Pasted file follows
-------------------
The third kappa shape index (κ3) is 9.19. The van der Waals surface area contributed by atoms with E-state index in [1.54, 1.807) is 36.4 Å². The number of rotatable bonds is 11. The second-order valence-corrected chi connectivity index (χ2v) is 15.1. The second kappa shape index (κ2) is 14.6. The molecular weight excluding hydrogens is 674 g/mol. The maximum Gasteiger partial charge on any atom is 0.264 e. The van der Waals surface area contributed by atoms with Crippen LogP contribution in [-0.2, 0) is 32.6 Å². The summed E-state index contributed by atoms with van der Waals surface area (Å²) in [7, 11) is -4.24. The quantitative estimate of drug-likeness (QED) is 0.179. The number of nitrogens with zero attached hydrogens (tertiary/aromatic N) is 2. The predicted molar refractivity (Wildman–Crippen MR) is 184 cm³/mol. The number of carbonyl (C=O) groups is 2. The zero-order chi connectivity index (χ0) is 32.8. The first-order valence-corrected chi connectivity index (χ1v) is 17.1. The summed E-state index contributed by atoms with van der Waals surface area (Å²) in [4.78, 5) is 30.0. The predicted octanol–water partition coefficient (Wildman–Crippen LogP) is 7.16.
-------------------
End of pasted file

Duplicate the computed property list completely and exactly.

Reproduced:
The third kappa shape index (κ3) is 9.19. The van der Waals surface area contributed by atoms with E-state index in [1.54, 1.807) is 36.4 Å². The number of rotatable bonds is 11. The second-order valence-corrected chi connectivity index (χ2v) is 15.1. The second kappa shape index (κ2) is 14.6. The molecular weight excluding hydrogens is 674 g/mol. The maximum Gasteiger partial charge on any atom is 0.264 e. The van der Waals surface area contributed by atoms with Crippen LogP contribution in [-0.2, 0) is 32.6 Å². The summed E-state index contributed by atoms with van der Waals surface area (Å²) in [7, 11) is -4.24. The quantitative estimate of drug-likeness (QED) is 0.179. The number of nitrogens with zero attached hydrogens (tertiary/aromatic N) is 2. The predicted molar refractivity (Wildman–Crippen MR) is 184 cm³/mol. The number of carbonyl (C=O) groups is 2. The zero-order chi connectivity index (χ0) is 32.8. The first-order valence-corrected chi connectivity index (χ1v) is 17.1. The summed E-state index contributed by atoms with van der Waals surface area (Å²) in [4.78, 5) is 30.0. The predicted octanol–water partition coefficient (Wildman–Crippen LogP) is 7.16.